Tyler Wong - Lean into Impact

TylerWong Bio: Tyler grew up in Seattle but attended Western Washington University. He turned professional in 2008 and has had a number of top finishes in local chapter PGA events and pro-ams. Of the many roles the club pro plays, Tyler says teaching and running club tournaments are his favorites.

Teaching Philosophy: My approach to teaching is determined by the student’s ability, health, and motivation. I believe certain ‘quick fixes’ can be effective for short-term improvement, but that long-term solutions will have a more lasting effect and improve the player’s abilities. I prefer to work with a student over a long period of time in order to develop a strong working relationship, but I can happily provide short term fixes – whatever the student is looking for. Ultimately, my goal is to improve their enjoyment of the game by enabling them to play to their potential.

Contact: (360) 734-6435

Basic Rate: $45/45 minutes

Lean into Impact

There's only one way you're ever going to hit powerful irons shots, loaded with backspin, that grab on the green and consistently leave you makeable birdie putts. And that's by transferring your weight on to your left (front) foot and hitting down on the ball.

tylerimpact250Look at the image on the left. Yes, it's posed and the position of my hands and arms is perhaps a little exaggerated. So it might not represent exactly what's happening as I bring the clubhead down towards impact. But it's pretty close.
You'll notice the shaft of the club is leaning forward, my hands well in front of the ball and clubhead. It is absolutely vital the hands beat the clubhead back to this position because in order to hit powerful, piercing iron shots you simply must hit down on the ball, making contact a fraction of a second before the clubhead moves down into the turf and bottoms out.
Only by transferring my weight on to my front foot am I able to produce this position. At the point of impact, I'd estimate 75% of my weight is being supported by my front leg.
Consider what the likely result would be if I were to allow my weight to hang back on my right leg. The angle of attack would be considerably shallower than the ideal and I'd probably strike the turf well before making contact with the ball. Inevitably I'd attempt to loft the ball into the air by flicking at it with a sharp movement of the wrists. The alternative would be instinctively lifting my upper body for fear of hitting the ball fat, instead blading it with the leading edge of the clubhead. Either way, the result isn't pretty.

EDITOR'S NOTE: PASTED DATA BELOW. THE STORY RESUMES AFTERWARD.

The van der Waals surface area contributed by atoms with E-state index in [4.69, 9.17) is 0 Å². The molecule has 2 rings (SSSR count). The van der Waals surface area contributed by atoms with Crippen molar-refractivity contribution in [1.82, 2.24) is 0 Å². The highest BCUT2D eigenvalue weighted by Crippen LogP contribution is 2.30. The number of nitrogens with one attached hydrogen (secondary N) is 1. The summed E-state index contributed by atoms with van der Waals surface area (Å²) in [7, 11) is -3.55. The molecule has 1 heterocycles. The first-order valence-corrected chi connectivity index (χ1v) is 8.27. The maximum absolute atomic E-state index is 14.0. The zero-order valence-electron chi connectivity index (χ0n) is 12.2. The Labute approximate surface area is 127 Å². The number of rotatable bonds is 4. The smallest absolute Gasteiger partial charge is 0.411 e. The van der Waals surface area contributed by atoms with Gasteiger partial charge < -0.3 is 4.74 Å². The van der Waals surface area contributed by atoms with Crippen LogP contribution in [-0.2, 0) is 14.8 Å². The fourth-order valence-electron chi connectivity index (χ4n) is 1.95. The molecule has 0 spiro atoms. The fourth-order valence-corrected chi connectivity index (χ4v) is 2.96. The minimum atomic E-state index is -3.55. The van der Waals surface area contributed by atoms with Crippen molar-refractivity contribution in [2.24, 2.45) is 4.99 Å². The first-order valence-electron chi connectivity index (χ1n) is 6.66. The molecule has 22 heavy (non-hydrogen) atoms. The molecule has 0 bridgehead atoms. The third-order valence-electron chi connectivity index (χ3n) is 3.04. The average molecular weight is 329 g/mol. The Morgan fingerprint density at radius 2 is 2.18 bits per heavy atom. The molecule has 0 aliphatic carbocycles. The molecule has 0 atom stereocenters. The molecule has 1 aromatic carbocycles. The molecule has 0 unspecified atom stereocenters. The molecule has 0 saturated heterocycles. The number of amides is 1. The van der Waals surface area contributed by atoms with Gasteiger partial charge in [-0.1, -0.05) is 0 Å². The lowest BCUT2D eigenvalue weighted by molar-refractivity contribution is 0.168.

tylerdivot250A great indication you are striking down on the ball, contacting it before the turf (other than hitting a solid shot, of course) is the correct position of your divot. Ideally, it should start very slightly ahead of where the ball was sat and finish a few inches ahead of that. It should not be excessively deep - more of a slither than a clod.
Because iron clubs get progressively more upright (roughly half a degree difference in lie between each iron), the angle of attack on the ball gets progressively steeper, so the divot you take with a sand wedge might be that little bit deeper than it is with a 7-iron for example. But, like I say, whatever club you're hitting you don't want the divot to be more than about an inch deep.
In summary: With iron clubs, play the ball slightly ahead of center and lean the shaft forward a little. As you transition into the downswing, sense your weight moving forward on to your front foot and ensure your hands are in front of the clubhead as it strikes the ball. Hit down on it and don't be afraid to take a divot.
If this feeling is alien to you, it will take a while to get used to. But it is so important you develop this move, so don't worry if your accuracy suffers for a while. The benefits of practicing and ultimately establishing ball-first contact will most definitely outweigh any temporary loss of accuracy.

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